- Frankfurt Institute for Advanced Studies (2) (remove)
- Multifragmentation, clustering, and coalescence in nuclear collisions (2005)
- Nuclear collisions at intermediate, relativistic, and ultra-relativistic energies offer unique opportunities to study in detail manifold fragmentation and clustering phenomena in dense nuclear matter. At intermediate energies, the well known processes of nuclear multifragmentation -- the disintegration of bulk nuclear matter in clusters of a wide range of sizes and masses -- allow the study of the critical point of the equation of state of nuclear matter. At very high energies, ultra-relativistic heavy-ion collisions offer a glimpse at the substructure of hadronic matter by crossing the phase boundary to the quark-gluon plasma. The hadronization of the quark-gluon plasma created in the fireball of a ultra-relativistic heavy-ion collision can be considered, again, as a clustering process. We will present two models which allow the simulation of nuclear multifragmentation and the hadronization via the formation of clusters in an interacting gas of quarks, and will discuss the importance of clustering to our understanding of hadronization in ultra-relativistic heavy-ion collisions.
- Parton recombination and fluctuations of conserved charges (2007)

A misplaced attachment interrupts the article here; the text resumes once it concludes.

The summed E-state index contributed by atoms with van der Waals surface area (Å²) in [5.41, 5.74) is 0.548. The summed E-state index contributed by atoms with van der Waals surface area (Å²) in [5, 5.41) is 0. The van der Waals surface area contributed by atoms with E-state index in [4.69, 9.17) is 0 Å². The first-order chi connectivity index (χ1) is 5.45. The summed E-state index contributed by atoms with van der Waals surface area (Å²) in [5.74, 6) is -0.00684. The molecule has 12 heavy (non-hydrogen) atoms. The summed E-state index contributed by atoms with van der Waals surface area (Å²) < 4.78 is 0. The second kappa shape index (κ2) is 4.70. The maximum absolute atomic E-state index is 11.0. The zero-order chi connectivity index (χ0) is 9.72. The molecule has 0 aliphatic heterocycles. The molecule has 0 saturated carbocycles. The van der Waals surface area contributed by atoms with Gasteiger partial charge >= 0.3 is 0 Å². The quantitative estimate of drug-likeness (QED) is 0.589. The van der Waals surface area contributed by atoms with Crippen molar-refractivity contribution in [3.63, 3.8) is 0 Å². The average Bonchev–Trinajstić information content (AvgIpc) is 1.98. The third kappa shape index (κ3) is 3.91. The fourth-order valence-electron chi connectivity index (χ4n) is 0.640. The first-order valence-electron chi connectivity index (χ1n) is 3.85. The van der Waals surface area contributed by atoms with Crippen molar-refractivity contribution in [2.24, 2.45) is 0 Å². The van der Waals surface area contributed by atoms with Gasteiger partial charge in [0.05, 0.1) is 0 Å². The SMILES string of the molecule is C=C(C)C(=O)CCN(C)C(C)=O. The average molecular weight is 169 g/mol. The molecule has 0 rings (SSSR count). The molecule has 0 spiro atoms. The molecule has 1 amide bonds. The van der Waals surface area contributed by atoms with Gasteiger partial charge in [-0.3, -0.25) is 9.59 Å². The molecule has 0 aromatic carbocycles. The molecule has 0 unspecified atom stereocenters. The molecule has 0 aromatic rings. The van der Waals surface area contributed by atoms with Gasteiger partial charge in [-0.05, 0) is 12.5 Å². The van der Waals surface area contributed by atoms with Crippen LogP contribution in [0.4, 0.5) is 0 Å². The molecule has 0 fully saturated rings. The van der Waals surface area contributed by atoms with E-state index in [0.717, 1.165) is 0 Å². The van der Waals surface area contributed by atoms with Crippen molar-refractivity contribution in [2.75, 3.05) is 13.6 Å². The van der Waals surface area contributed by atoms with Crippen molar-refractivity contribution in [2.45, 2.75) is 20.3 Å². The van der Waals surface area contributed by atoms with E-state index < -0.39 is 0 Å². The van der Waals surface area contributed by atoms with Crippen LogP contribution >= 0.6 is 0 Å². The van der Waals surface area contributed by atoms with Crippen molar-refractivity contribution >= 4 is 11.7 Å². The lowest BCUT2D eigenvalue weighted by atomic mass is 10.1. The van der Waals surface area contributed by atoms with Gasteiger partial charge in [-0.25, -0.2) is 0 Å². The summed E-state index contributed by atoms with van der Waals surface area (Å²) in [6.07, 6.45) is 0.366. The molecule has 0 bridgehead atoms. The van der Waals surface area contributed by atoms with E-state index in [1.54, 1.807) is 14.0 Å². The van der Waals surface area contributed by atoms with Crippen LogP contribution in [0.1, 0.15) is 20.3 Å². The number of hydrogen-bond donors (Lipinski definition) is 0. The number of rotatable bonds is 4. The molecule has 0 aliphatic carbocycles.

- We study various fluctuation and correlation signals of the deconfined state using a dynamical recombination approach (quark Molecular Dynamics, qMD). We analyse charge ratio fluctuations, charge transfer fluctuations and baryon-strangeness correlations as a function of the center of mass energy with a set of central Pb+Pb/Au+Au events from AGS energies on (Elab = 4 AGeV) up to the highest RHIC energy available (V sNN = 200 GeV) and as a function of time with a set of central Au+Au qMD events at V sNN = 200 GeV with and without applying our hadronization procedure. For all studied quantities, the results start from values compatible with a weakly coupled QGP in the early stage and end with values compatible with the hadronic result in the final state. We show that the loss of the signal occurs at the same time as hadronization and trace it back to the dynamical recombination process implemented in our model.